Herbinet says: “It takes strong leaders to lead a business that will attract the right investors, customers and suppliers. There will either be a virtuous or a vicious circle. If you get it wrong, it will destroy the business.”
Boards should not ignore the power of social media in this respect—a reputation carefully built over a number of years can be destroyed in a stroke by a careless message online.
Likewise, poor customer relations will be highlighted quickly through social media. Customers are stakeholders in a number of ways: they can buy the company’s products and services, but they can also be employees, even investors.
Herbinet illustrates this with a story about a successful company in the north east of England that produced locally and sold locally. However, under pressure from its shareholders, it relocated production away from its original base. The company soon realised that those who lost their jobs as a result of the redeployment were also the company’s customers.
The company went out of business.
The company’s supply chain is also critical, and although companies may not have direct control of their suppliers, systems of audit and investigation will reveal any inconsistencies and abuses in the chain. And if the company doesn’t do it, then they risk a campaigning organisation exposing the deficiencies in the chain. Turning a blind eye is not an option.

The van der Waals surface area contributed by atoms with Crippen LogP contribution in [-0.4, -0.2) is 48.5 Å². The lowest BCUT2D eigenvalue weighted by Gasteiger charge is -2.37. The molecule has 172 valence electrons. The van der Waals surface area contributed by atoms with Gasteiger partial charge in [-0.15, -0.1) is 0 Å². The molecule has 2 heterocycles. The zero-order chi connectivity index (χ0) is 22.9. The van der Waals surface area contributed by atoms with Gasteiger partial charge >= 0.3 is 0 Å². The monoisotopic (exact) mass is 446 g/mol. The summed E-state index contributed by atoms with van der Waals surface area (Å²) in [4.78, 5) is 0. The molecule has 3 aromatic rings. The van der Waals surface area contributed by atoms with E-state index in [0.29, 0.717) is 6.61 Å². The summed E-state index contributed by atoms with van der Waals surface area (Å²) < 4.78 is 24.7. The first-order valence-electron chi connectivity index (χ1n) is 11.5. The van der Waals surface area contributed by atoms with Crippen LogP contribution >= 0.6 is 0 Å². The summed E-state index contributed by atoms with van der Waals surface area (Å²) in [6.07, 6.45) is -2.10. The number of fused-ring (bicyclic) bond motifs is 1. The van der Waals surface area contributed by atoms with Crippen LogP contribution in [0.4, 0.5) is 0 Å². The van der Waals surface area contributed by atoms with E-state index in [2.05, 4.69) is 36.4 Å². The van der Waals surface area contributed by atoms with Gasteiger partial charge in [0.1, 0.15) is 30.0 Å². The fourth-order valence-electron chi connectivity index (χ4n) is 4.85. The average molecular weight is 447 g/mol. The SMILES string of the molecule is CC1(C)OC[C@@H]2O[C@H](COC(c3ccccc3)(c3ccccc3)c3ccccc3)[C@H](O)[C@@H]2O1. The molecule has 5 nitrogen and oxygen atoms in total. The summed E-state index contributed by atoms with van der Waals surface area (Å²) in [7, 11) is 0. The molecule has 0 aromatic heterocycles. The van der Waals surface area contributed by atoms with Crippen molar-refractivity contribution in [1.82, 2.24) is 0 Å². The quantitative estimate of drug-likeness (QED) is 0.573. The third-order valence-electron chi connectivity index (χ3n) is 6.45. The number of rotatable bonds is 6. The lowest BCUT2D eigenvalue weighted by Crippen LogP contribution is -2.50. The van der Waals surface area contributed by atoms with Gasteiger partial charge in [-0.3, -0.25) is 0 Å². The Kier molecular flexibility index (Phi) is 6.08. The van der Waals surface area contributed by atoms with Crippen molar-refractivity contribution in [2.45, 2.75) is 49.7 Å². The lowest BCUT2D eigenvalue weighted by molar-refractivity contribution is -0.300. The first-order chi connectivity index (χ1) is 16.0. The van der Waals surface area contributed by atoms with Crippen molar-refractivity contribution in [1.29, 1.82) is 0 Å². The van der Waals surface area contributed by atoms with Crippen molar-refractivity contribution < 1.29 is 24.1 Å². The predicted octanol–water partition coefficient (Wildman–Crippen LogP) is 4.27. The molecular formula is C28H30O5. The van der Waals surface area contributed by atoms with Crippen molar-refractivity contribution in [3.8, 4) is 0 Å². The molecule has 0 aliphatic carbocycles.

Close attention to these various stakeholders and wider society will ensure the success of the enterprise, which in turn will make it attractive to investors—the very shareholders who stand to benefit as well from this increase in value.
As Herbinet says: “There is increasing interdependency in the way we behave, and it can tip one way or another very quickly. The culture of the business is the glue that holds it together.”
Employees: what the FRC is saying on just one group of stakeholders
Principle C of the FRC’s Code incorporates responsibilities to wider stakeholders as well as shareholders. Provision 3 includes the government’s three options for ensuring the employee voice is heard in the boardroom; namely: a director appointed from the workforce, a formal workforce advisory council, or a designated non-executive director.
The FRC has included all three options, as the government found that respondents to its Green Paper Consultation on Corporate Governance Reform “agreed that companies should seek to strengthen the voice of stakeholders, but there was no consensus on which of the three proposed options would work best… Many responses emphasised that there should be flexibility for individual companies to choose the right mechanism or combination of mechanisms for them, because no single approach would be suitable for all.”
This article has been prepared in collaboration with Mazars, a supporter of Board Agenda.